Mendel is the grandchild of four Holocaust survivors from across Europe – Poland, Romania, and Hungary. For thousands of years, the Jew haters of Europe, Asia and the Middle East have tried – in vain – to eradicate the Jewish people. Hitler, a descendant of Amalek, had tragically been extremely successful. Millions were brutally butchered on his orders. But despite his best efforts, he, like his evil peers throughout the millennia, had been unsuccessful. Their determined efforts were for naught. This eight day old baby boy, who had just been entered into the holy covenant between G-d and the children of Israel – was indicative of this failure. This child, who bore his ancestor’s name and was his continuation, was spiritual and physical evidence of the Jewish nation’s existence.

A new link in the timeless chain that stretched out from Har Sinai, this infant would embrace the holy heritage that his grandparents and millions of his kin had been murdered for. His very existence was triumphant proof that Jewicide was an unmitigated failure.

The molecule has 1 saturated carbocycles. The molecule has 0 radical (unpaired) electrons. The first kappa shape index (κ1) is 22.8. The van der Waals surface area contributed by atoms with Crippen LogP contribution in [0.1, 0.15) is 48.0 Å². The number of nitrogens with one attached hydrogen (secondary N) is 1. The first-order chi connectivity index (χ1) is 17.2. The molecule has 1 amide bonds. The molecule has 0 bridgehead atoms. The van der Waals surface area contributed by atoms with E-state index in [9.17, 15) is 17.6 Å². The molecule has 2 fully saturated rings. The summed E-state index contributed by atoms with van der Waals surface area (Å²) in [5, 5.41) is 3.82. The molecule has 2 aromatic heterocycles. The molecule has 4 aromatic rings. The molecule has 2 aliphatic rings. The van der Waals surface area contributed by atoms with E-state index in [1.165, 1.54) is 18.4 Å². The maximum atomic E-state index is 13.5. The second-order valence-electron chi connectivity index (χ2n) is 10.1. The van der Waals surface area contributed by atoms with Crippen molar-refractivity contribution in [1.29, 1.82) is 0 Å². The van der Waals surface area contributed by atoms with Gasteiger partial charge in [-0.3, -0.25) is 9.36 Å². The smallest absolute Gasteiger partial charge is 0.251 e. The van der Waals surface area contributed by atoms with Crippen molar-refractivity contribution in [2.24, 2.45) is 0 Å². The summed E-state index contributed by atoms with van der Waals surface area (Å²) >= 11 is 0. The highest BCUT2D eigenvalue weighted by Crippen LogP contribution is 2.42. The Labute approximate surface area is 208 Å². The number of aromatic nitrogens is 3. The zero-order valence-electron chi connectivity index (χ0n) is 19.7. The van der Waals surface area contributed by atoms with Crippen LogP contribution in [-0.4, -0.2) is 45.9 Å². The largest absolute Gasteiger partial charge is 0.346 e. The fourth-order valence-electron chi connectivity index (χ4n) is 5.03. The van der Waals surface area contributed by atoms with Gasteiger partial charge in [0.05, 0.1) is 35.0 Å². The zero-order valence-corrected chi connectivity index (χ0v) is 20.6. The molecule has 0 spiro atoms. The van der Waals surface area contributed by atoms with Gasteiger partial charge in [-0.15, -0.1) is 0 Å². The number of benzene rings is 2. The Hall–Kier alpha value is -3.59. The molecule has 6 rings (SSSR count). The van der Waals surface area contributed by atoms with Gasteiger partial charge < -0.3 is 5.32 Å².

Thirteen years later, the simcha entered its second stage, as Mendel, upon reaching maturity as defined by Jewish law, became a full-fledged member of the congregation of Israel.

And now, the simcha has reached a new height as he and his wife Shira, whose multi-generational American family survived another insidious enemy of Israel - assimilation – proceed to build a bayit ne’eman b’Yisrael. With Hashem’s blessing, the young couples of today are producing offspring who, in turn, will carry the spiritual torch that has been handed down through thousands of years of Jewish continuity.

No doubt, every birth, every bar/bas mitzvah attained by a Jewish child, every chuppah and the subsequent birth of a new generation make Hitler and his ilk feel the flames of Hell more intensely. Every neshama, every soul, that was prematurely separated from its earthly body by the enemies of Israel rejoices and celebrates in its heavenly abode.

How fitting then, that during the Sheva Brachot celebration of this grandchild of the Shoah, the descendant of four sons and daughters of Yaacov who survived extermination by a vile son of Esau – that another blood-soaked enemy of Israel was summoned to the Heavenly Court for his Day of Reckoning. No doubt as this hate-filled son of Ishmael was escorted to the One Judge, his ears rang with the deafening shout of the souls of his victims – who, looking down at the simcha – roared in unison, “Am Yisrael Chai!!”

Printed from: http://www.jewishpress.com/sections/magazine/a-sons-wedding-a-slap-in-the-face-of-our-enemies/2004/11/10/